Posted at 10:37 AM on September 11, 2006
by Euan Kerr
Greetings from Edinburgh. I have only been here in Scotland for five days, but have already chased all across the country and seen a few wonders. I'll jot down some thoughts in coming days, but a big one which I keep revisiting is, Britain cares more about film than the US.
I say this after looking through various newspapers and magazines in the last few days, and also just talking to people about movies. When people talk film here, they REALLY talk film.
Admittedly I have been visiting friends in the film community, but it's clear they are engaged in a dialog with the larger society, and part of the result of that engagement is a more demanding film audience. The result? Interesting ideas and deeper experimentation. Not everything works, but at least there is an effort on the part of the mainstream film makers.
More on this later.....
Last Friday I had a new experience: I watched a partially edited film. Some friends have been making what may be the first ever Gaelic feature film. There is a small but vibrant Gaelic television industry on Scotland (this is Scots Gaelic, pronounced GAH-lic, as opposed to Irish GAY-lic.) It's an ancient and incomprehesible language to those who were not born into it, or have not studied it at length, but it is filled with poetry. and stories going back millennia.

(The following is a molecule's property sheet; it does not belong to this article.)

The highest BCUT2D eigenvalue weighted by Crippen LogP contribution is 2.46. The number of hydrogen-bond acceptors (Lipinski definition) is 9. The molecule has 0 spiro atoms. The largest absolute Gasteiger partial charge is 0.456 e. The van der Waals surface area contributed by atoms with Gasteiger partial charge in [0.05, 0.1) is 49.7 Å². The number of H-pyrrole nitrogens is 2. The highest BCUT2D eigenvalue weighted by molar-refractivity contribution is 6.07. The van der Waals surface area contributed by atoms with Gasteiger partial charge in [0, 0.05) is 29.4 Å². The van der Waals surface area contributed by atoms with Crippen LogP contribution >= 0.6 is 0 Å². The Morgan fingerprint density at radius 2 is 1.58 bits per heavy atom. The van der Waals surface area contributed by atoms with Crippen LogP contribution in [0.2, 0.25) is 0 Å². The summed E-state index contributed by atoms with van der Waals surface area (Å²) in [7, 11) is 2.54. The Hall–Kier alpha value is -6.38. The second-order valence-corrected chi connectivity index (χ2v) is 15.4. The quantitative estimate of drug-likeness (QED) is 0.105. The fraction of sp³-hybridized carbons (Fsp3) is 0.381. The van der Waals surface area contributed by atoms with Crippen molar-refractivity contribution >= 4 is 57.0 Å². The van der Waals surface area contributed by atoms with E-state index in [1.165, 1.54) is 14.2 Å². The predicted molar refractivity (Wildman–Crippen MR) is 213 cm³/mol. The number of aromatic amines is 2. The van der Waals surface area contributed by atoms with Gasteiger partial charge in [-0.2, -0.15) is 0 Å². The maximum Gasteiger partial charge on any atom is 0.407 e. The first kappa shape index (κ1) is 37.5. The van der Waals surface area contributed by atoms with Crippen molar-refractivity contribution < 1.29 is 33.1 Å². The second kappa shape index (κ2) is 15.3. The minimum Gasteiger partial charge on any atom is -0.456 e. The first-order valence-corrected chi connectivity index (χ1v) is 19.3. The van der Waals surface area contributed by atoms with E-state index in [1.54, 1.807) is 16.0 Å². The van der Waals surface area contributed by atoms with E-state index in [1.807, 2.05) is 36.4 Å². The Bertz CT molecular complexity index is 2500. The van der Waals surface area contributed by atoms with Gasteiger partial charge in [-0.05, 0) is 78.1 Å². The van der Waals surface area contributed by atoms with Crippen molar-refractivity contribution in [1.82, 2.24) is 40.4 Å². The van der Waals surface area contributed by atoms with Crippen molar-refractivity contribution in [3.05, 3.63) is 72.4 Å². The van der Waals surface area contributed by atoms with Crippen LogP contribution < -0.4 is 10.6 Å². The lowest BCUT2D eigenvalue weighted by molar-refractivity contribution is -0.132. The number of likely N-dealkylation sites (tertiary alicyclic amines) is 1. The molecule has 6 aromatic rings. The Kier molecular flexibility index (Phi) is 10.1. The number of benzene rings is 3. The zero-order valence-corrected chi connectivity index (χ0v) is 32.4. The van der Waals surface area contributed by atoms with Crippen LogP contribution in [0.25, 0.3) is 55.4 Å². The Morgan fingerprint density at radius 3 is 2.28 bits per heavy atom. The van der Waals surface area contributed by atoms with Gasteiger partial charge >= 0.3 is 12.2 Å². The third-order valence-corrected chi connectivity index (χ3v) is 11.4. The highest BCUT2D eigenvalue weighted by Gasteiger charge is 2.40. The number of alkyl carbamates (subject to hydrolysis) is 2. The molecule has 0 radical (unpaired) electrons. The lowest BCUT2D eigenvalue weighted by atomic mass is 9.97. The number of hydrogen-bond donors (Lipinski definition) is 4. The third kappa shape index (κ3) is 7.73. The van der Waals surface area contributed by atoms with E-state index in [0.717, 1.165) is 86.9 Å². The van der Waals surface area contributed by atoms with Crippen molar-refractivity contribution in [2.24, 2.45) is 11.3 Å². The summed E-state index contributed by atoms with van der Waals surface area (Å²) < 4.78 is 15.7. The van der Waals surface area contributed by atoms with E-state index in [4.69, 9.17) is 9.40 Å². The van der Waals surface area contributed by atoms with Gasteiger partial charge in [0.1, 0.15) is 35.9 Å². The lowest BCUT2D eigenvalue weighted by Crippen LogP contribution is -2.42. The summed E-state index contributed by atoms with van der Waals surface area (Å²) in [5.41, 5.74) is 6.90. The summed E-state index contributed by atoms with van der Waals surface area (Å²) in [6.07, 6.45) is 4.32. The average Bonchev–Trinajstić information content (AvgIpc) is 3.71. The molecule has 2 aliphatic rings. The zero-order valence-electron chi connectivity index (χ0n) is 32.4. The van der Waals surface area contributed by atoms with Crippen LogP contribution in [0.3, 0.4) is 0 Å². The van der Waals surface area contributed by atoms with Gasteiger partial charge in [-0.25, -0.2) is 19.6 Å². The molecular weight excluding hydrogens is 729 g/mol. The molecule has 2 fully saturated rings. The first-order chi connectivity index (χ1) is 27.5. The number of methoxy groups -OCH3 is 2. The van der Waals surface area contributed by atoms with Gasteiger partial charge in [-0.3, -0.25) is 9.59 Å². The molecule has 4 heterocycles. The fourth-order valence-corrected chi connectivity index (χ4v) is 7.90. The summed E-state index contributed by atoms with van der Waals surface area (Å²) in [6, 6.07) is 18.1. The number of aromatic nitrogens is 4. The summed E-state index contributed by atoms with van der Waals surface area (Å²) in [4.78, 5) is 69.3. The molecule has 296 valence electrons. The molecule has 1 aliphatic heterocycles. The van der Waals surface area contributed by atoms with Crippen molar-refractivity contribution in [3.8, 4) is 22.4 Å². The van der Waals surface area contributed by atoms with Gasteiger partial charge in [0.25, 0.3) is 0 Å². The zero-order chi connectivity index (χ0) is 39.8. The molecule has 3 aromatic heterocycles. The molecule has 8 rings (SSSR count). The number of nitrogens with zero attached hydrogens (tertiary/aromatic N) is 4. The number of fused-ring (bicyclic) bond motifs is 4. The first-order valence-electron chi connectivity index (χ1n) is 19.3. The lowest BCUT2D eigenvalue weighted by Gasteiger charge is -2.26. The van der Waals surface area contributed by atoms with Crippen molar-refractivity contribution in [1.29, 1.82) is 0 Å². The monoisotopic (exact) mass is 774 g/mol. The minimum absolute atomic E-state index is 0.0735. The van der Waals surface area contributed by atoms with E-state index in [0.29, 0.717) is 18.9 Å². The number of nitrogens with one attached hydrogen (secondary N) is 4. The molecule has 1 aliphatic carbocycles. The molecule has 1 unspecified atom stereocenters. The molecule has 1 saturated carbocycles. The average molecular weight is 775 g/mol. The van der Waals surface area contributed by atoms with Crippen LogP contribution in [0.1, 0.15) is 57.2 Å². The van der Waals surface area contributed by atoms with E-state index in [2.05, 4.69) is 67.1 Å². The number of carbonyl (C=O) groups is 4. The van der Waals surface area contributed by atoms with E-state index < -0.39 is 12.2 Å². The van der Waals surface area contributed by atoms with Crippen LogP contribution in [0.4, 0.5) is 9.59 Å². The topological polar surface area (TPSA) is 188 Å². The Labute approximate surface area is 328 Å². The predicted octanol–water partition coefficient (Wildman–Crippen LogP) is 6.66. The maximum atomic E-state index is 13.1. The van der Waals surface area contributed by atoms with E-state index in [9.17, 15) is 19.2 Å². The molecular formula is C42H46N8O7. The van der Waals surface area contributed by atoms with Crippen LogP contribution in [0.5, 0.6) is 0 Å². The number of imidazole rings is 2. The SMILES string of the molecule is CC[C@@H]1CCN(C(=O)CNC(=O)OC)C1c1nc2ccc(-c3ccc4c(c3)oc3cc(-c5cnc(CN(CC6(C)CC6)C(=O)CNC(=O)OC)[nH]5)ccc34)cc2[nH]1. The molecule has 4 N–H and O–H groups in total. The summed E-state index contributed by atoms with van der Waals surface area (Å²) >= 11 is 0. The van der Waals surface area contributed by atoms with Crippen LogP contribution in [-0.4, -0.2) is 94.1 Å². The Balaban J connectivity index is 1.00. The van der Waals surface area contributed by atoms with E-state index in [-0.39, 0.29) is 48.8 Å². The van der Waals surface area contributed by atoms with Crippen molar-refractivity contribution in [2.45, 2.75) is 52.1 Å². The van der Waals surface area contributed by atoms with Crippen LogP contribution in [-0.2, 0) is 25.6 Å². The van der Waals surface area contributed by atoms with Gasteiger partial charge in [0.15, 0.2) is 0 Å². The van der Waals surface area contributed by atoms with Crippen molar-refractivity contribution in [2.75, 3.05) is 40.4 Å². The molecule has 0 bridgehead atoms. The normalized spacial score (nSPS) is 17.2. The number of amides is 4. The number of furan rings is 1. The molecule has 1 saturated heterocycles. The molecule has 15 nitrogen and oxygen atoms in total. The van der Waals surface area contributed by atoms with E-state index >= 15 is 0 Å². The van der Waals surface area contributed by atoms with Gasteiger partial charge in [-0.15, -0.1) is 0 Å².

"Seachd" (pronounced SHAK) tells the story of a young boy on the isle of Skye, struggling between honoring the ancient traditions of his family, represented by his story-telling grandfather, and the draw of the overwhelming English speaking culture all around him. His grandfathers tales both attract and infuriate the boy, as he grows through his teen years and into adulthood.
The film makers shot much of their footage earlier this summer on HD video on Skye. As a result they have already made great progress in the editing, although they have yet to begin the sound recording and mixing.
They invited me to come and see what they have so far, and we watched a film which was missing most of the voice-overs and all of the final music. In their stead there was a selection of classical music, part of the soundtrack from "Last of the Mohicans" and just to top it off, Motorhead pounding through "The Ace of Spades" for a horse racing sequence.
While I had understood intellectually that tiny elements can be hugely important in a film, seeing this unfinished version really brought it home. We watched it through once, and frankly I was a little confused as to what was going on. But at a second screening the producer filled in the voice over, and just those few words made what had been a confusing puzzle into a reasoned narrative.
There's a lot of work to be done yet on this film, not least the composition of a gaelic heavy metal tune for that horse race, but everyone on the film is confident, and they are even hopeful they may be able to snag a US distributor for the film. It will be intriguing to see just how well Gaelic fairy tales mixed with heavy metal works in America!